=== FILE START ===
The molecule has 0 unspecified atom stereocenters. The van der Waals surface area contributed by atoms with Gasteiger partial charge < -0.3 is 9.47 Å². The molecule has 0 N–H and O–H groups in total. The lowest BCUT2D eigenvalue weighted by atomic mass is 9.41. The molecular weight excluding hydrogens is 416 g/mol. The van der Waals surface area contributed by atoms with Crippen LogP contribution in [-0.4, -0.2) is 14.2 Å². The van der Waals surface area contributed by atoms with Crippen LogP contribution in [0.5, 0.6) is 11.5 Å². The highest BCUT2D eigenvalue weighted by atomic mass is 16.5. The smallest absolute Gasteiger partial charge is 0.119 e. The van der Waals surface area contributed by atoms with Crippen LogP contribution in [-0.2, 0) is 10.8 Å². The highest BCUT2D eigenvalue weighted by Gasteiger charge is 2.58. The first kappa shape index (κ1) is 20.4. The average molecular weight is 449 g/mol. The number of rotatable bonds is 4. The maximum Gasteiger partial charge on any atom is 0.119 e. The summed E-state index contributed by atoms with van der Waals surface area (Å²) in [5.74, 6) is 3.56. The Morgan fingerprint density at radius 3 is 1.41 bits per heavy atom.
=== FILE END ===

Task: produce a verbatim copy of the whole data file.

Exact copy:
The molecule has 0 unspecified atom stereocenters. The van der Waals surface area contributed by atoms with Gasteiger partial charge < -0.3 is 9.47 Å². The molecule has 0 N–H and O–H groups in total. The lowest BCUT2D eigenvalue weighted by atomic mass is 9.41. The molecular weight excluding hydrogens is 416 g/mol. The van der Waals surface area contributed by atoms with Crippen LogP contribution in [-0.4, -0.2) is 14.2 Å². The van der Waals surface area contributed by atoms with Crippen LogP contribution in [0.5, 0.6) is 11.5 Å². The highest BCUT2D eigenvalue weighted by atomic mass is 16.5. The smallest absolute Gasteiger partial charge is 0.119 e. The van der Waals surface area contributed by atoms with Crippen LogP contribution in [-0.2, 0) is 10.8 Å². The highest BCUT2D eigenvalue weighted by Gasteiger charge is 2.58. The first kappa shape index (κ1) is 20.4. The average molecular weight is 449 g/mol. The number of rotatable bonds is 4. The maximum Gasteiger partial charge on any atom is 0.119 e. The summed E-state index contributed by atoms with van der Waals surface area (Å²) in [5.74, 6) is 3.56. The Morgan fingerprint density at radius 3 is 1.41 bits per heavy atom.